We recorded videos at a resolution of 1920 × 1080 pixels using the ‘night mode’ and ‘low lux’ settings on the camcorder. Each 13-h video was 100 GB in size, and the files were stored on external USB hard drives. We watched videos using Elecard AVC HD Player software on 24-inch 16:9 (widescreen) flat screen monitors.
For the purposes of the present analysis, we scored three of the videos (39 h). We noted in detail the actions of all animals caught on film. An approach was recorded whenever an animal entered the field of view of the camera. We recorded data in 30-s bins across the entire video to facilitate the scoring of rapid events while preserving the chronological order of such events. As most organisms were not individually identifiable, individuals were undoubtedly counted multiple times as they left and re-entered the field of view. We recorded entries into the trap, as well as how the animal entered the trap (i.e. through a tunnel or through the mesh). Prawns, other crustaceans, rockfish, fish other than rockfish and other animals were all recorded separately. When possible, we identified the organism in the field of view to species.
We recorded a total of 208 h of video across the 16 camera deployments. We inferred from the videos that the apparatus was deployed upright for all but one of the 16 trials. The technique of attaching a camera-bearing trap to a string as with normal prawn traps was effective, and it was easy to both set and recover the gear. Image quality was excellent (Fig. 2), and the lens was never affected by fog inside the case. Many species could be clearly identified (Video S2). The lighting was effective but dim at the periphery of the viewable area. In addition, images at the periphery appeared slightly distorted because of the use of the wide-angle lens, which made species identification more difficult. Illumination decreased slightly over the course of the 13-h videos but did not inhibit conducting observations. However, at the end of each 24-h deployment, light output would have been insufficient to illuminate the trap. An improved battery system for the lights would therefore be required to record videos longer than 13 h.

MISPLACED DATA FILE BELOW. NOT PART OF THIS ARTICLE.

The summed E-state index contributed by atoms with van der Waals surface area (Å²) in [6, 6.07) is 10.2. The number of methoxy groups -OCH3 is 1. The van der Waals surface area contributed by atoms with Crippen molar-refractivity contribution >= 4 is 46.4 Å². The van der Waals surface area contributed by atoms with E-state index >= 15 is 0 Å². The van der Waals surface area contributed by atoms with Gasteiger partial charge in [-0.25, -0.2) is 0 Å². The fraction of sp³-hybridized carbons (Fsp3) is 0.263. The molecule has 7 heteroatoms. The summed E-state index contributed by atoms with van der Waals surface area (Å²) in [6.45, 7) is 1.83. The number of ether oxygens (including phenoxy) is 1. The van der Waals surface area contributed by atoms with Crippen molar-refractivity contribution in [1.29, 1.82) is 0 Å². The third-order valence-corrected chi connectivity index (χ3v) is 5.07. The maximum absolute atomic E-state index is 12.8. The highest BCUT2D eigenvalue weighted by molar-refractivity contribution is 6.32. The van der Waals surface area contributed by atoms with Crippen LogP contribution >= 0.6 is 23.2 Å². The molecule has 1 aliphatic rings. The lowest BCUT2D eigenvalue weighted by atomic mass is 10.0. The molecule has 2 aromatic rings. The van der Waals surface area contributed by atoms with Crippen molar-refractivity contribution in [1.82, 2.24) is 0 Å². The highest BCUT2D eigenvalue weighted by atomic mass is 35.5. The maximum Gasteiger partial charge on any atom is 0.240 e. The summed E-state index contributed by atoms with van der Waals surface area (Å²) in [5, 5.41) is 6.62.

Effect of camera on catch
Spot prawns (Pandalus platyceros) were present in 94% of traps (mean ± 1 SD = 22·5 ± 21·4 prawns trap−1, n = 48). The trap equipped with a camera caught similar numbers of prawns as traps without cameras (mean ± 1 SD; camera = 29·7 ± 27·9 prawns trap−1, n = 16 deployments, no camera = 18·9 ± 16·6 prawns trap−1, n = 32 deployments; nested anova, camera effect: F1,44 = 2·75, P = 0·11). In addition, there was no difference in prawn catch between strings within each trap type (F2,44 = 0·23, P = 0·79), suggesting that all strings caught comparable numbers of prawns across our study.
Highlights of in situ observations of animal–trap interactions
Spot prawns comprised 95·8% of all approaches to the trap (Table 2). Across the three camera-trap deployments, an average of only 12·6 ± 12·9% of prawns that approached the trap actually entered it. Although only spot prawns were caught in the three deployments analysed (Table 2), we witnessed 65 interactions (1·7 ± 14·4 approaches per hour) between nontarget species and prawn traps and an average of 4·6 ± 3·5 identifiable taxa (range = 1–8) in or on the camera-bearing trap during three deployments (Table 2).
Table 2. Species recorded in three 13-h videos taken during deployments of a camera attached to a prawn trap at 100 m depth
Number of approaches
Number of observed trap entries
Final number caught
Taxa are listed in order of decreasing frequency of approaches. Note that the final number caught when traps were retrieved can exceed the number of entries because only the first 13 h of each soak were recorded.
(Jordan & Gilbert, 1880)
(de Loriol, 1887)
Red rock crab